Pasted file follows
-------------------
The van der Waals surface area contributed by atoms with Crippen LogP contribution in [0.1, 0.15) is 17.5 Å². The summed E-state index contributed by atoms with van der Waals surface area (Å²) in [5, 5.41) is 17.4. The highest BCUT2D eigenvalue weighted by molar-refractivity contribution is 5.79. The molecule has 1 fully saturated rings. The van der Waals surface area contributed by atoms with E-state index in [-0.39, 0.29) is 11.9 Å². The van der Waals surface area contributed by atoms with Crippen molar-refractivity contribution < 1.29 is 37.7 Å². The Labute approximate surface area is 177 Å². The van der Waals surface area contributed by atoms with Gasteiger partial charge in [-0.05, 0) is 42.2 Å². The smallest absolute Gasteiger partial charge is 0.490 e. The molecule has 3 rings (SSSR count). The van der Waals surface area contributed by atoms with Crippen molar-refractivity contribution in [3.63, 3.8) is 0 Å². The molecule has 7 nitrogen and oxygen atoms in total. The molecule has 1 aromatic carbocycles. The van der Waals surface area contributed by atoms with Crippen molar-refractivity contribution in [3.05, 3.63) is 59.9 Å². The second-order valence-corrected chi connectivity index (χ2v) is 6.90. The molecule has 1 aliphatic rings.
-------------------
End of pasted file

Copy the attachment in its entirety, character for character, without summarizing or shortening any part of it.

The van der Waals surface area contributed by atoms with Crippen LogP contribution in [0.1, 0.15) is 17.5 Å². The summed E-state index contributed by atoms with van der Waals surface area (Å²) in [5, 5.41) is 17.4. The highest BCUT2D eigenvalue weighted by molar-refractivity contribution is 5.79. The molecule has 1 fully saturated rings. The van der Waals surface area contributed by atoms with E-state index in [-0.39, 0.29) is 11.9 Å². The van der Waals surface area contributed by atoms with Crippen molar-refractivity contribution < 1.29 is 37.7 Å². The Labute approximate surface area is 177 Å². The van der Waals surface area contributed by atoms with Gasteiger partial charge in [-0.05, 0) is 42.2 Å². The smallest absolute Gasteiger partial charge is 0.490 e. The molecule has 3 rings (SSSR count). The van der Waals surface area contributed by atoms with Crippen molar-refractivity contribution in [3.63, 3.8) is 0 Å². The molecule has 7 nitrogen and oxygen atoms in total. The molecule has 1 aromatic carbocycles. The van der Waals surface area contributed by atoms with Crippen molar-refractivity contribution in [3.05, 3.63) is 59.9 Å². The second-order valence-corrected chi connectivity index (χ2v) is 6.90. The molecule has 1 aliphatic rings.